The Royal Courts of Justice
On Thursday 5th and Monday 9th of January 2012 I was given exclusive access to The Royal Courts of Justice in London. In a building where camera are not allowed I was given access upon agreement that the copyright of all images taken on the grounds of The Royal Courts of Justice would be owned in a copyright sense by The Royal Courts of Justice and The Ministry of Justice. During these two hour long sessions I tried to express my vision of what is one of the most spectacular buildings in London.
In 1868 George Edmund Street, R.A. was to be appointed the sole architect for the Royal Courts of Justice and it was he who designed the whole building from foundation to varied carvings and spires. Building was started in 1873 by Messrs. Bull & Sons of Southampton.
There was a serious strike of masons at an early stage which threatened to extend to the other trades and caused a temporary stoppage of the works. In consequence, foreign workmen were brought in – mostly Germans. This aroused bitter hostility on the part of the men on strike and the newcomers had to be housed and fed in the building. However, these disputes were eventually settled and the building took eight years to complete and was officially opened by Queen Victoria on the 4 December 1882. Street died before the building was opened. Much of the preparatory legal work was completed by Edwin Wilkins Field including promotion of the Courts of Justice Building Act 1865 and the Courts of Justice Concentration (Site) Act 1865. A statue of Field stands in the Courts.
Parliament paid £1,453,000 for the 6-acre site upon which 450 houses had to be demolished. The building was paid for by cash accumulated in court from the estates of the intestate to the sum of £700,000. Oak work and fittings in the court cost a further £70,000 and with decoration and furnishing the total cost for the building came to under a million pounds.
The dimensions of the building are: 470 feet (140m) from east to west; 460 feet (140m) from north to south; 245 feet (75m) from the Strand level to the tip of the fleche.
Entering through the main gates in the Strand one passes under two elaborately carved porches fitted with iron gates. The carving over the outer porch consists of heads of the most eminent Judges and Lawyers. Over the highest point of the upper arch is a figure of Jesus; to the left and right at a lower level are figures of Solomon and Alfred the Great; that of Moses is at the northern front of the building. Also at the northern front, over the Judges entrance are a stone cat and dog representing fighting litigants in court.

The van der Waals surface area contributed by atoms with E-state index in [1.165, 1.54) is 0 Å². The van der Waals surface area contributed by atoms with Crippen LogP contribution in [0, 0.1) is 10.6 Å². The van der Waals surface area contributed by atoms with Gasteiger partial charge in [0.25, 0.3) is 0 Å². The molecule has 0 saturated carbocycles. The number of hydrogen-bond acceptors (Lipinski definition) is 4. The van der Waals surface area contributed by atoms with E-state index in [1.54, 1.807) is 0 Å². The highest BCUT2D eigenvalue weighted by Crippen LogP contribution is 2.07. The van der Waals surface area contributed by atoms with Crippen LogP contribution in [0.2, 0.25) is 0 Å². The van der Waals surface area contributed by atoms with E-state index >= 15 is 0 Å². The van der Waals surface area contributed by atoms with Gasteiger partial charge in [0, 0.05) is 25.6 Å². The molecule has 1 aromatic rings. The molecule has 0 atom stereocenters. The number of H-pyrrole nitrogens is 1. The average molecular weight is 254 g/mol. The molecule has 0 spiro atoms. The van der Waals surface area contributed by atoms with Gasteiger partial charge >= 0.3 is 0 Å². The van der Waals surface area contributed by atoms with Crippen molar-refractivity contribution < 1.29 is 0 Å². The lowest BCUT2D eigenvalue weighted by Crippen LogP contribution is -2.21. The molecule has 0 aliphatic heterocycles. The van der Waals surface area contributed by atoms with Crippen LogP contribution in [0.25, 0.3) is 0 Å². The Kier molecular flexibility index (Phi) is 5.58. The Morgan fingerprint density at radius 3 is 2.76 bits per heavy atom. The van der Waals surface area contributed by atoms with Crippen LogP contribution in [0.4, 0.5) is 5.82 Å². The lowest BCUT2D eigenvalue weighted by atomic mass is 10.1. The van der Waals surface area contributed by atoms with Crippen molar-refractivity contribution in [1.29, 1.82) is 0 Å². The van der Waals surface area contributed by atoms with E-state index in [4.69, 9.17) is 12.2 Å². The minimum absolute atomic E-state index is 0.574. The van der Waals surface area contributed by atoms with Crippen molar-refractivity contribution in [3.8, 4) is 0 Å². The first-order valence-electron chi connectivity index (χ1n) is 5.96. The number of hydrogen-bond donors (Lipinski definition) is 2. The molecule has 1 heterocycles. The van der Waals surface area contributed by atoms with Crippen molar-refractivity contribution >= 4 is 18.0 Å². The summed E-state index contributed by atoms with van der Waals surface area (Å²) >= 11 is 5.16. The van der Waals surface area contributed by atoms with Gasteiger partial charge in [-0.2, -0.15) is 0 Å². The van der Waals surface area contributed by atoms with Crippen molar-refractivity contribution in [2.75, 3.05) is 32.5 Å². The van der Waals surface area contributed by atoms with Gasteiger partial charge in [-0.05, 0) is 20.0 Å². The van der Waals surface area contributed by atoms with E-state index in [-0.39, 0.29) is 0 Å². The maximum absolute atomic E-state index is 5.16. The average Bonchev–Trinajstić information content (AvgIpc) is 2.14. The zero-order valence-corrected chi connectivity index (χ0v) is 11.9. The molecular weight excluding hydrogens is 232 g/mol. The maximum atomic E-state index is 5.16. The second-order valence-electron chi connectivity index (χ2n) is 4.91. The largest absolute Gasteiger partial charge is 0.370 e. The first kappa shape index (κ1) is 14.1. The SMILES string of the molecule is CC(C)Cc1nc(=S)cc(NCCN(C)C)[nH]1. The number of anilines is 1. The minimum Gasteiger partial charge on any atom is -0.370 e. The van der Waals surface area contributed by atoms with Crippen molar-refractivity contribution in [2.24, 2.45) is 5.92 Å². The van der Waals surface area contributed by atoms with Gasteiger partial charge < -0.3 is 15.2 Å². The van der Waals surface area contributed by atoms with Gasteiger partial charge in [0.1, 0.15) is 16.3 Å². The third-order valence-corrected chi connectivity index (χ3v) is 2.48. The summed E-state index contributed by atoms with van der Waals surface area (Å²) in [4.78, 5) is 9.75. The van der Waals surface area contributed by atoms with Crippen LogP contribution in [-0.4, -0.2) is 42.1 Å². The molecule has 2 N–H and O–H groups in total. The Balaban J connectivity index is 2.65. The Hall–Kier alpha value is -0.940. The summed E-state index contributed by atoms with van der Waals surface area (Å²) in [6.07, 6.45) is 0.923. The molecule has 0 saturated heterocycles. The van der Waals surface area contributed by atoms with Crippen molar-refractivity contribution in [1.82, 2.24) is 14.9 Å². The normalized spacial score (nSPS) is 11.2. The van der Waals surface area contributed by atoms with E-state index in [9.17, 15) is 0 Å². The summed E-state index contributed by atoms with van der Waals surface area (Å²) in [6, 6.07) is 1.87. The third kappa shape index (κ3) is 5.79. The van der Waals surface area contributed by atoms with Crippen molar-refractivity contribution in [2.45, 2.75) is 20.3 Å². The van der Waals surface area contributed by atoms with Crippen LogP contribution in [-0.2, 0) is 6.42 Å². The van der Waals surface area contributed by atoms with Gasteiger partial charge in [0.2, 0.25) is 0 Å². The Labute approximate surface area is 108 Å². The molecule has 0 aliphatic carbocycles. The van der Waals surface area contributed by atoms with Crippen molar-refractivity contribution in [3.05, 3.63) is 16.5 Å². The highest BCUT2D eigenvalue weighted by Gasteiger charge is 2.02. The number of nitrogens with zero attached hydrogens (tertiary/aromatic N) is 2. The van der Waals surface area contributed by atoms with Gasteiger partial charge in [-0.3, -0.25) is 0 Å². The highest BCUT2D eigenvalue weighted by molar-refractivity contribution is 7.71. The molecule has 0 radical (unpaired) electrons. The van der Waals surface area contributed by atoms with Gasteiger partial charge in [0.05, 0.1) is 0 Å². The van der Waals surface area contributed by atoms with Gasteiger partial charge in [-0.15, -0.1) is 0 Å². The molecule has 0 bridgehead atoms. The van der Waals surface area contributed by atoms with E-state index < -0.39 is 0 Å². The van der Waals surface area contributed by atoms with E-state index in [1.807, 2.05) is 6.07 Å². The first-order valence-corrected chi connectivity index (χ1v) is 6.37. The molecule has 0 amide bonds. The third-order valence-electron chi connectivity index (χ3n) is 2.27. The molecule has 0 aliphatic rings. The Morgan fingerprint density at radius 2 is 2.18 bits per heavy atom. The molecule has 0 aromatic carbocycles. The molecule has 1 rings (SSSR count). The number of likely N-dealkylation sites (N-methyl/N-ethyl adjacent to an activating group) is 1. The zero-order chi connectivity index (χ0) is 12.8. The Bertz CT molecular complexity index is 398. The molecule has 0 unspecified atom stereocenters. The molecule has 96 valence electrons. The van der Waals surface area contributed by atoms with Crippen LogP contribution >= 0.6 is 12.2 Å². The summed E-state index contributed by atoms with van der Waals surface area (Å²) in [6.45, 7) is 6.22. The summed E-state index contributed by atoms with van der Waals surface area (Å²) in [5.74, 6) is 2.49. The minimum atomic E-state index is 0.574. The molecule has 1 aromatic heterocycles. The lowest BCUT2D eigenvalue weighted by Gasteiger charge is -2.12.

On either side are gateways leading to different courts and to jury and witness rooms from which separate staircases are provided for them to reach their boxes in court. During the 1960s, jury rooms in the basement area were converted to courtrooms. At either end of the hall are handsome marble galleries from which the entire Main Hall can be viewed.
The walls and ceilings are panelled in oak which in many cases is elaborately carved. In Court 4, the Lord Chief Justice’s court, there is an elaborately carved wooden Royal Coat of Arms. Each court has an interior unique to itself; they were each designed by different architects.
There are, in addition to the Waiting Rooms, several Arbitration and Consultation Chambers together with Robing Rooms for members of the bar and solicitor-advocates.
The Royal Courts of Justice are the nation's primary civil courts. The High Court presides over the most serious civil trials in the country, including divorce, libel, civil liability and appeals. Criminal cases are handled by the Old Bailey.
The Royal Courts of Justice is composed of 35 million bricks faced with Portland stone. The building contains over 1,000 rooms and 3.5 miles of corridors.
The interior of the Royal Courts of Justice is as magnificent as the façade. The public are admitted to all 88 court rooms and can come and go as they please, although Judges will not accept interruptions when they are passing judgement or witnesses are taking oaths. In addition, private family cases of a sensitive nature are not open to the general public. Prominent lists in the central hall indicate which case is being held in which court and how far the proceedings have reached. The Royal Courts of Justice also contains a small exhibition of legal dress.
Opening Times: Mon-Fri: 09:30-16:30, Closed Public Holidays
The Royal Courts of Justice
© LOUIS MARTINS PHOTOGRAPHY